Demonetisation

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Description

On 8 November 2016, the Government of India announced the demonetisation of all ₹500 and ₹1000 banknotes of the Mahatma Gandhi Series.
Date:  8 November 2016
Time:  20:15 IST (14:45 UTC)
Location: India
Casualties: Independent stats: 100 dead as of 8 December 2016
 Date and Time
Indian Prime Minister Narendra Modi announced the demonetisation in an unscheduled live televised address at 20:00 Indian Standard Time (IST) on 8 November. In the announcement, PM Modi declared that use of all ₹500 and ₹1000 banknotes of the Mahatma Gandhi Series would be invalid past midnight, and announced the issuance of new ₹500 and ₹2000 banknotes of the Mahatma Gandhi New Series in exchange for the old banknotes.

Demonetisation process
The plan to demonetise the ₹500 and ₹1000 banknotes was initiated between six and ten months before it was announced, and was kept confidential, with only ten people being completely aware of it. The preparations for printing new ₹500 and ₹2000 bank notes began in early May 2016. The Union cabinet was informed about the plan on 8 November 2016 in a meeting called by the Indian Prime Minister Narendra Modi.
Public announcement
On 8 November 2016, Modi announced the demonetisation in an unscheduled live national televised address at 20:15 Indian Standard Time. In the announcement, Modi declared circulation of all ₹500 and ₹1,000 banknotes of the Mahatma Gandhi Series as invalid effective from the midnight of the same day, and announced the issuance of new ₹500 and ₹2,000 banknotes of the Mahatma Gandhi New Series in exchange for the old notes.
After Modi's announcement, the Governor of the Reserve Bank of India, Urjit Patel, and Economic Affairs Secretary, Shaktikanta Das, stated that while the supply of notes of all denominations had increased by 40 percent between 2011 and 2016, the ₹500 and ₹1,000 banknotes increased by 76 percent and 109 percent, respectively, owing to forgery.
Exchange of old notes
The Reserve Bank of India stipulated that the demonetised notes could be deposited with banks over a period of fifty days until 30 December 2016. The banknotes could also be exchanged for legal tender over the counter at all banks. The limit for such exchange was ₹4,000 per person from 8 to 13 November, was increased to ₹4,500 per person from 14 to 17 November, reduced to ₹2,000 per person from 18 November.
international airports also facilitated an exchange of notes for foreign tourists and out-bound travelers, amounting to a total value of ₹5,000 per person. The exchange of banknotes was stopped completely on 25 November: Modi had previously stated that the volume of exchange would be increased after 24 November.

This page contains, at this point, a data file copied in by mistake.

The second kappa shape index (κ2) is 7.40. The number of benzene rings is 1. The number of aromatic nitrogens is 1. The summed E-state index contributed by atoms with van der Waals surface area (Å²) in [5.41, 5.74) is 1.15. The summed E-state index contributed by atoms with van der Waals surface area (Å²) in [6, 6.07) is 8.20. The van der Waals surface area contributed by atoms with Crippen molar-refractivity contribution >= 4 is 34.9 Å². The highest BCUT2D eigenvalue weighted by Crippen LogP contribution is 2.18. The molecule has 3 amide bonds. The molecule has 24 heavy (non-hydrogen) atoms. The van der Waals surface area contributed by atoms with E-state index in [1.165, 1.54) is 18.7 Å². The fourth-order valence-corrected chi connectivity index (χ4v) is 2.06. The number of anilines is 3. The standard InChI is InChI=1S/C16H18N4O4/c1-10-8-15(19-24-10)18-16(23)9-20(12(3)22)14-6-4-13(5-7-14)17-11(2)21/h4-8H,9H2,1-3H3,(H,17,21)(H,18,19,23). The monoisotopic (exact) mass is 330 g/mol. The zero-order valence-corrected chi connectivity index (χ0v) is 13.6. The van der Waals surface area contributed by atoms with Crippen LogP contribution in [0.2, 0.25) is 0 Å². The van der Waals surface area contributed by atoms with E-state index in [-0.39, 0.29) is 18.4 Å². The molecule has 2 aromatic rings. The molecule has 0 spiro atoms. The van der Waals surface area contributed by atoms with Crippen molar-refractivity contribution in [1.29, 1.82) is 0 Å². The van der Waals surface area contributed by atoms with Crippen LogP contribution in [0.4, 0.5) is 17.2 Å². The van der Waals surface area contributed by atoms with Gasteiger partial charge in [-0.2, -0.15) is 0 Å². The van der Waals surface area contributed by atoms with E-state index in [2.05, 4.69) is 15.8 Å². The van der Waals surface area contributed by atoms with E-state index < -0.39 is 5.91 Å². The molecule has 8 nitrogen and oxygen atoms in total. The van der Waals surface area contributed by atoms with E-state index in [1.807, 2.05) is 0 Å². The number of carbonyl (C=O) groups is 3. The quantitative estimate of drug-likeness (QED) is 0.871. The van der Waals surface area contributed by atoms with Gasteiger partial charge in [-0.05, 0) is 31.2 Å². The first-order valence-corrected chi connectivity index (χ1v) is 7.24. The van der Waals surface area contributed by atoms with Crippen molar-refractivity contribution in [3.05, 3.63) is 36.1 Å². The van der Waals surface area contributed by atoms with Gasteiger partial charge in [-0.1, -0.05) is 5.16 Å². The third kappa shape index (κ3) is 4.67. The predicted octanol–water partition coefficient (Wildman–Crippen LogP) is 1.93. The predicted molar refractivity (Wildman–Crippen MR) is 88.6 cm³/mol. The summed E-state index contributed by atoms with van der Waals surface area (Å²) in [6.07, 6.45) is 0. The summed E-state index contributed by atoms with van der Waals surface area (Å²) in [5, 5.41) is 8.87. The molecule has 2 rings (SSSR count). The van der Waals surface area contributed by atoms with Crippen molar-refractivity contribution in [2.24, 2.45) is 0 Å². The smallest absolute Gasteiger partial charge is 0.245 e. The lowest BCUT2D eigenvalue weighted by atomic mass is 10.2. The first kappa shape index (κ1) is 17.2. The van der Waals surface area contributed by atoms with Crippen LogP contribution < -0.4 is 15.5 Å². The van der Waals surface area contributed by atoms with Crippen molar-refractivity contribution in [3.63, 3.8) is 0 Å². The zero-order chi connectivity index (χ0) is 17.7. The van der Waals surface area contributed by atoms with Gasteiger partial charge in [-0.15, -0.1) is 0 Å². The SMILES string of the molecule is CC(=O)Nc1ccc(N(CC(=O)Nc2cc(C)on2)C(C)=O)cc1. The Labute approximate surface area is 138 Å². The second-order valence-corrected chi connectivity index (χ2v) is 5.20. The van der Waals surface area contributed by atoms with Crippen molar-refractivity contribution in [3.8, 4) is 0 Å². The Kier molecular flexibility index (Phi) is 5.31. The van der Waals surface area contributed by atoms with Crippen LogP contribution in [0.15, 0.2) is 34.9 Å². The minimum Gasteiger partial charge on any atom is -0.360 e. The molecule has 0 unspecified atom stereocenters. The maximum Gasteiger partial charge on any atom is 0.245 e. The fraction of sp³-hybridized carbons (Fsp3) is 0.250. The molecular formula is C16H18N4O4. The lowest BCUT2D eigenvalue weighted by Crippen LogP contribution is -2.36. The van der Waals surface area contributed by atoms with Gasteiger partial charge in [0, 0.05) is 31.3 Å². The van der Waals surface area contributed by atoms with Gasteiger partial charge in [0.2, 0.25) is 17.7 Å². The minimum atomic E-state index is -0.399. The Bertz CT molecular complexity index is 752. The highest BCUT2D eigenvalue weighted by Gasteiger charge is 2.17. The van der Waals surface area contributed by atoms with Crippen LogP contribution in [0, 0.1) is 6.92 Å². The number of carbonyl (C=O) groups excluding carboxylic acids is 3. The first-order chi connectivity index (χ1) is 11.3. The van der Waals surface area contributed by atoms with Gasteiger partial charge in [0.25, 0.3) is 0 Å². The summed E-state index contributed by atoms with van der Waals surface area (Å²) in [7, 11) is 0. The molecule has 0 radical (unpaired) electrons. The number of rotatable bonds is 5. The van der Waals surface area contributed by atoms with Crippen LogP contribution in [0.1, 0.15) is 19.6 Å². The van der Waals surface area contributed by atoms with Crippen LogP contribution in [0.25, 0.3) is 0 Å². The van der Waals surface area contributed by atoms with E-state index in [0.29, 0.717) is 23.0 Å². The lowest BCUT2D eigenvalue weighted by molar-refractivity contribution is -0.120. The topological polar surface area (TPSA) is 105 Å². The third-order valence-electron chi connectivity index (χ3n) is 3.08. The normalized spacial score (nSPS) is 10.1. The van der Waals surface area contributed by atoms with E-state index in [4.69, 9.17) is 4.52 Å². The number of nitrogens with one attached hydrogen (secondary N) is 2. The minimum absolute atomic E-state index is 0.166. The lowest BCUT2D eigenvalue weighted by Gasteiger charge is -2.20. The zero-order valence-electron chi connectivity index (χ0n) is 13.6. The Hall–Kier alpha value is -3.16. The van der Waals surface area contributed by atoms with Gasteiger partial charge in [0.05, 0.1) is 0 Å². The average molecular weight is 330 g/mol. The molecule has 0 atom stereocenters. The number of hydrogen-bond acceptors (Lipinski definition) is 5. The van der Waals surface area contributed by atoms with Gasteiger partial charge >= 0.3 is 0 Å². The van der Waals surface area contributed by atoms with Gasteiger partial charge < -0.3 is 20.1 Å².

Withdrawal limits        
Cash withdrawals from bank accounts were restricted to ₹10,000 per day and ₹20,000 per week per account from 10 to 13 November.This limit was increased to ₹24,000 per week from 14 November 2016.
A daily limit on withdrawals from ATMs was also imposed varying from ₹2,000 per day till 14 November, and ₹2,500 per day till 31 December.This limit was increased to ₹4,500 per day from 1 January and again to ₹10,000 from 16 January 2017. Limits placed vide the circulars cited above on cash withdrawals from Current accounts/ Cash credit accounts/ Overdraft accounts stand withdrawn with immediate effect. RBI increased the withdrawal limit from Savings Bank account to ₹50,000 from the earlier ₹24,000 on 20 February 2017 and then on 13 March 2017, it removed all withdrawal limits from Savings Bank Accounts.
Under the revised guidelines issued on 17 November 2016, families were allowed to withdraw ₹250,000 (₹2.5 lakh) for wedding expenses from one account provided it was KYC compliant. The rules were also changed for farmers who are permitted to withdraw ₹25,000 per week from their accounts against crop loans.
 Black money        
The government had estimated that ₹3 trillion, or approximately 20%, of the demonetised notes would be permanently removed from circulation. However, by 30 December 2016, approximately 97% of the demonetised banknotes, or ₹14.97 trillion ($220 billion) of the ₹15.4 trillion that had been demonetised, had been deposited with the banking system
Human trafficking        
Nobel laureate Kailash Satyarthi and others working to fight human trafficking said that the note ban had led to a huge fall in sex trafficking, but that the trade had already begun rebounding by the following month.
Several e-commerce companies hailed the demonetisation decision as an impetus to an increase in digital payments, hoping that it would lead to a decline in COD returns which could cut down their costs

Positive outcome from
Demonetization
1.Demonetisation impact on widening of Tax-base.
2.Demonetisation impact on Direct Tax Collections.
3.14,000 high-value properties under scanner.
4.Lakhs of shell firms detected:
5.Benami properties identified
6.Cash to GDP ratio declined
7.Suspicious transaction:

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